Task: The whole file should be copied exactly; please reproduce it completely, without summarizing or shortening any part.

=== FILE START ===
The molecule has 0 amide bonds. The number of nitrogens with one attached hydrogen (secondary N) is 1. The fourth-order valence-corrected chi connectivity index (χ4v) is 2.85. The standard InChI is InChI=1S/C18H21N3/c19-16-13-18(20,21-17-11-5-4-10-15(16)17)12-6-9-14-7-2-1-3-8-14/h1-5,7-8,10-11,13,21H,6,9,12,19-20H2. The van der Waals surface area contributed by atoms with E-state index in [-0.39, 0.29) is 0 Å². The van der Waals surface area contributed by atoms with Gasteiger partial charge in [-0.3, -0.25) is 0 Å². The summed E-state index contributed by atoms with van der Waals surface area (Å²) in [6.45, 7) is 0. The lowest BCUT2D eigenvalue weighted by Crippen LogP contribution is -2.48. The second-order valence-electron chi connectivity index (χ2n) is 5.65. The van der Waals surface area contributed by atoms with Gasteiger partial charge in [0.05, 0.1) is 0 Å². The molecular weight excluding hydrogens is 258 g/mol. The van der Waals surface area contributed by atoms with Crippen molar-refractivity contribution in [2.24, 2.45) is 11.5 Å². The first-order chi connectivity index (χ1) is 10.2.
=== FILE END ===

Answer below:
The molecule has 0 amide bonds. The number of nitrogens with one attached hydrogen (secondary N) is 1. The fourth-order valence-corrected chi connectivity index (χ4v) is 2.85. The standard InChI is InChI=1S/C18H21N3/c19-16-13-18(20,21-17-11-5-4-10-15(16)17)12-6-9-14-7-2-1-3-8-14/h1-5,7-8,10-11,13,21H,6,9,12,19-20H2. The van der Waals surface area contributed by atoms with E-state index in [-0.39, 0.29) is 0 Å². The van der Waals surface area contributed by atoms with Gasteiger partial charge in [-0.3, -0.25) is 0 Å². The summed E-state index contributed by atoms with van der Waals surface area (Å²) in [6.45, 7) is 0. The lowest BCUT2D eigenvalue weighted by Crippen LogP contribution is -2.48. The second-order valence-electron chi connectivity index (χ2n) is 5.65. The van der Waals surface area contributed by atoms with Gasteiger partial charge in [0.05, 0.1) is 0 Å². The molecular weight excluding hydrogens is 258 g/mol. The van der Waals surface area contributed by atoms with Crippen molar-refractivity contribution in [2.24, 2.45) is 11.5 Å². The first-order chi connectivity index (χ1) is 10.2.